Textus Receptus Bibles
Coverdale Bible 1535
|36:1||In the xiiij. yeare of kinge Ezechias, came Sennacherib kinge of the Assirians downe, to laye sege vnto all the stronge cities of Iuda|
|36:2||And the kinge of the Assirias sent Rabsaches from Lachis toward Ierusalem, agaynst kinge Ezechias, with a greuous hooste, which set him by the condite of the ouerpole, in the waye that goeth thorow ye fullers lode.|
|36:3||And so there came forth vnto him Eliachim Helchias sonne the presydent, Sobna the scribe, and Ioah Asaphs sonne the Secretary.|
|36:4||And Rabsaches sayde vnto them: Tel Ezechias, that the greate kinge of Assiria sayeth thus vnto him: What presumpcion is this, that thou trustest vnto?|
|36:5||Thou thinkest (peradueture) that thou hast councel & power ynough, to mayntene this warre: or els wher to trustest thou, that thou castest thi self of fro me?|
|36:6||lo, Thou puttest thy trust in a broken staff of rede (I meane Egipte) which he that leaneth vpon, it goeth in to his honde & shuteth him thorow. Euen so is Pharao the kinge of Egipte, vnto all the that trust in him.|
|36:7||But yf thou woldest saye to me: We trust in ye LORDE oure God: A goodly god, in dede: whose hie places & aulteres Ezechias toke downe, and commaunded Iuda and Ierusalem, to worshipe only before the aulter.|
|36:8||Abyde the, thou hast made a condicion with my lorde the kinge of the Assirias, that he shulde geue the two thousande horses: Art thou able to set me there vp?|
|36:9||Seinge now that thou canst not resist the power of the smallest prynce that my LORDE hath, how darrest thou trust in yt charettes and horse men of Egipte?|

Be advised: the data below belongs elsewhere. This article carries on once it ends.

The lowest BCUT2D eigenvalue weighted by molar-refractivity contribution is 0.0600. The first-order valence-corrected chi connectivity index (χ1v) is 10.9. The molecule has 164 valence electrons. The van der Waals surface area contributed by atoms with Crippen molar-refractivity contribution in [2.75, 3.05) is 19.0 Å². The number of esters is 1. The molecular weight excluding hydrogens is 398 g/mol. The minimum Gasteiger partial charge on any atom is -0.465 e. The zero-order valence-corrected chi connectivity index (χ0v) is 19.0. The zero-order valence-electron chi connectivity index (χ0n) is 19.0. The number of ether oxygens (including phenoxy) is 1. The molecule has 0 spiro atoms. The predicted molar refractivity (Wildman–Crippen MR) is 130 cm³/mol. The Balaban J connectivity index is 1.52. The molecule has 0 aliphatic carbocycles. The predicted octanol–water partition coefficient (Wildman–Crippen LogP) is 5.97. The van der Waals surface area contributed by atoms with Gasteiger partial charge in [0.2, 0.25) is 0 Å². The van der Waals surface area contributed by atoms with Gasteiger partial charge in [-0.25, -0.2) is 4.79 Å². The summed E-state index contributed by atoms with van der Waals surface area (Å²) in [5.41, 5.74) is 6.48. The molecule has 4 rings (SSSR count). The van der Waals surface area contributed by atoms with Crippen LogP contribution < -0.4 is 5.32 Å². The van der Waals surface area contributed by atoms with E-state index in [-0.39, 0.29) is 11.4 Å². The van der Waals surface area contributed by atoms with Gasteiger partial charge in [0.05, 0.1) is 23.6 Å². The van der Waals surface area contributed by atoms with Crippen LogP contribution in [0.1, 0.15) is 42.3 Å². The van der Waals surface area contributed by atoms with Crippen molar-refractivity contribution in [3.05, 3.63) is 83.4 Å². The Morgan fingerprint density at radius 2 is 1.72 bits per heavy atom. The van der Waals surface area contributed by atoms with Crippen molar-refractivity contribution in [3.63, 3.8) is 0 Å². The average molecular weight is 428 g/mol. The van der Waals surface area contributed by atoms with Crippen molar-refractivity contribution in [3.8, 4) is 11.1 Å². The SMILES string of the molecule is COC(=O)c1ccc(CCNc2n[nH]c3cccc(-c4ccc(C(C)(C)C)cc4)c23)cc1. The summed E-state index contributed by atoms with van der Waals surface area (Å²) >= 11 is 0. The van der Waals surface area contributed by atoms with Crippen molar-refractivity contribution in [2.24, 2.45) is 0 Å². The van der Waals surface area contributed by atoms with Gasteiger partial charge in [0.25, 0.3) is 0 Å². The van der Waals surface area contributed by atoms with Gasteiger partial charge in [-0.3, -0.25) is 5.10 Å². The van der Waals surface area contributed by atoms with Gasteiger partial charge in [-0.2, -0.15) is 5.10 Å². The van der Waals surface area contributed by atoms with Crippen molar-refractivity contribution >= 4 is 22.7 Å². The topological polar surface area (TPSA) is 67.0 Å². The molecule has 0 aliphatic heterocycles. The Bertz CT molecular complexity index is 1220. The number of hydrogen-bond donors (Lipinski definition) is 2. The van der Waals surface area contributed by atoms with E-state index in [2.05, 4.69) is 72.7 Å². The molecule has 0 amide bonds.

|36:10||Morouer, thinkest thou yt I am come downe hither, to destroye this londe with out the LORDES will? The LORDE sayde vnto me: go downe in to that londe, that thou mayest destroye it.|
|36:11||Then sayde Eliachim, Sobna & Iohah vnto Rabsaches: Speake to vs thy seruauntes (we praye the) in the Sirians language, for we vnderstonde it well: And speake not to vs in the Iewes tunge, lest the folcke heare, which lieth vpon the wall.|
|36:12||Then answered Rabsaches: Thinke ye, yt the kinge sent me to speake this only vnto you? Hath he not sent me to the also, that lie vpo the wall? that they be not copelled to eate their owne donge, and drinke their owne stale with you?|
|36:13||And Rabsaches stode stiff, & cried with a loude voyce in the Iewes tuge, and sayde: Now take hede, how the greate kinge of the Assirias geueth you warnynge.|
|36:14||Thus saieth the kinge: Let not Ezechias disceaue you, for he shal not be able to delyuer you.|
|36:15||Morouer, let not Ezechias comforte you in the LORDE, when he saieth: The LORDE with out doute shal defende vs, & shal not geue ouer this cite in to the hondes of the kinge of the Assirias, beleue him not.|
|36:16||But thus saieth the kinge of Assiria: opteyne my fauoure, enclyne to me: So maye euery ma enioye his vynyardes and fygetrees, and drinke the water of his cisterne:|
|36:17||vnto the tyme that I come myself, & bringe you in to a londe, yt is like youre owne: wher in is wheat and wyne, which is both sowen with sede, and planted with vynyardes.|
|36:18||Let not Ezechias disceaue you, when he sayeth vnto you: the LORDE shal delyuer us. Might the goddes of the Gentiles kepe euerymans londe, from the power of the kinge of the Assirians?|
|36:19||Wher is the God of hemath & Arphad? Where is the God of Sepharnaim? And who was able to defende Samaria out of my honde?|
|36:20||Or which of all the goddes of the lodes, hath deliuered their countre out of my power, so that the LORDE shulde delyuer Ierusalem fro my honde?|
|36:21||Vnto this, Ezechias messaungers helde their tunges, and answered not one worde: for the kinge had charged them, that they shulde geue him none answere.|